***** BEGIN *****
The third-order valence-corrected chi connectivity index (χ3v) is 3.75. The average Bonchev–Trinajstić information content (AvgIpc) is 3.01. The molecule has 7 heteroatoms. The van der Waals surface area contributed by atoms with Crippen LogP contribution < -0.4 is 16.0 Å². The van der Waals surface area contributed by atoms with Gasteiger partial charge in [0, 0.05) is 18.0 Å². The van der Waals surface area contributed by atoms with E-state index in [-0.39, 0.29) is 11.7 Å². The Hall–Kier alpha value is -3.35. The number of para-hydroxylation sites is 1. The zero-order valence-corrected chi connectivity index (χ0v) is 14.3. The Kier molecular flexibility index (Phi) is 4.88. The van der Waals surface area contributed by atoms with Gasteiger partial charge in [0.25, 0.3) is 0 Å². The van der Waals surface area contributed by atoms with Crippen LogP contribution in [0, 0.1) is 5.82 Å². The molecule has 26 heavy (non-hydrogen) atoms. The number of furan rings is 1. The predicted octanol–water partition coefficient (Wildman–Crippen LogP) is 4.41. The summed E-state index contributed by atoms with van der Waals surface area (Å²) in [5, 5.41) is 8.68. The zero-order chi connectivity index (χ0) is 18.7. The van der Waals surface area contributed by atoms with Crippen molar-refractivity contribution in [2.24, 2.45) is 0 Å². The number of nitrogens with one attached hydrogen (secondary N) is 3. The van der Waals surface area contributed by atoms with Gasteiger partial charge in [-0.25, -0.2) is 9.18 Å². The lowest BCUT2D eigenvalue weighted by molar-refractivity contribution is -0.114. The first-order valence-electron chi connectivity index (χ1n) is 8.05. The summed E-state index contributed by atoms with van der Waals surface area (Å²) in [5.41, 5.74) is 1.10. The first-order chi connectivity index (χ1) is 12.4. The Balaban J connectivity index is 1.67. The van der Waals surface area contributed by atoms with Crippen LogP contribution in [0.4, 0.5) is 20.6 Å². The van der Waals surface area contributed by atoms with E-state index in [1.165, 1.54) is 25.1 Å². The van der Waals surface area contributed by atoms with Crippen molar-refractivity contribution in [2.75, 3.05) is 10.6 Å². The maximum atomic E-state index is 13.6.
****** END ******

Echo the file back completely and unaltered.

The third-order valence-corrected chi connectivity index (χ3v) is 3.75. The average Bonchev–Trinajstić information content (AvgIpc) is 3.01. The molecule has 7 heteroatoms. The van der Waals surface area contributed by atoms with Crippen LogP contribution < -0.4 is 16.0 Å². The van der Waals surface area contributed by atoms with Gasteiger partial charge in [0, 0.05) is 18.0 Å². The van der Waals surface area contributed by atoms with E-state index in [-0.39, 0.29) is 11.7 Å². The Hall–Kier alpha value is -3.35. The number of para-hydroxylation sites is 1. The zero-order valence-corrected chi connectivity index (χ0v) is 14.3. The Kier molecular flexibility index (Phi) is 4.88. The van der Waals surface area contributed by atoms with Gasteiger partial charge in [0.25, 0.3) is 0 Å². The van der Waals surface area contributed by atoms with Crippen LogP contribution in [0, 0.1) is 5.82 Å². The molecule has 26 heavy (non-hydrogen) atoms. The number of furan rings is 1. The predicted octanol–water partition coefficient (Wildman–Crippen LogP) is 4.41. The summed E-state index contributed by atoms with van der Waals surface area (Å²) in [5, 5.41) is 8.68. The zero-order chi connectivity index (χ0) is 18.7. The van der Waals surface area contributed by atoms with Crippen molar-refractivity contribution in [2.24, 2.45) is 0 Å². The number of nitrogens with one attached hydrogen (secondary N) is 3. The van der Waals surface area contributed by atoms with Gasteiger partial charge in [-0.25, -0.2) is 9.18 Å². The lowest BCUT2D eigenvalue weighted by molar-refractivity contribution is -0.114. The first-order valence-electron chi connectivity index (χ1n) is 8.05. The summed E-state index contributed by atoms with van der Waals surface area (Å²) in [5.41, 5.74) is 1.10. The first-order chi connectivity index (χ1) is 12.4. The Balaban J connectivity index is 1.67. The van der Waals surface area contributed by atoms with Crippen LogP contribution in [0.4, 0.5) is 20.6 Å². The van der Waals surface area contributed by atoms with E-state index in [1.165, 1.54) is 25.1 Å². The van der Waals surface area contributed by atoms with Crippen molar-refractivity contribution in [2.75, 3.05) is 10.6 Å². The maximum atomic E-state index is 13.6.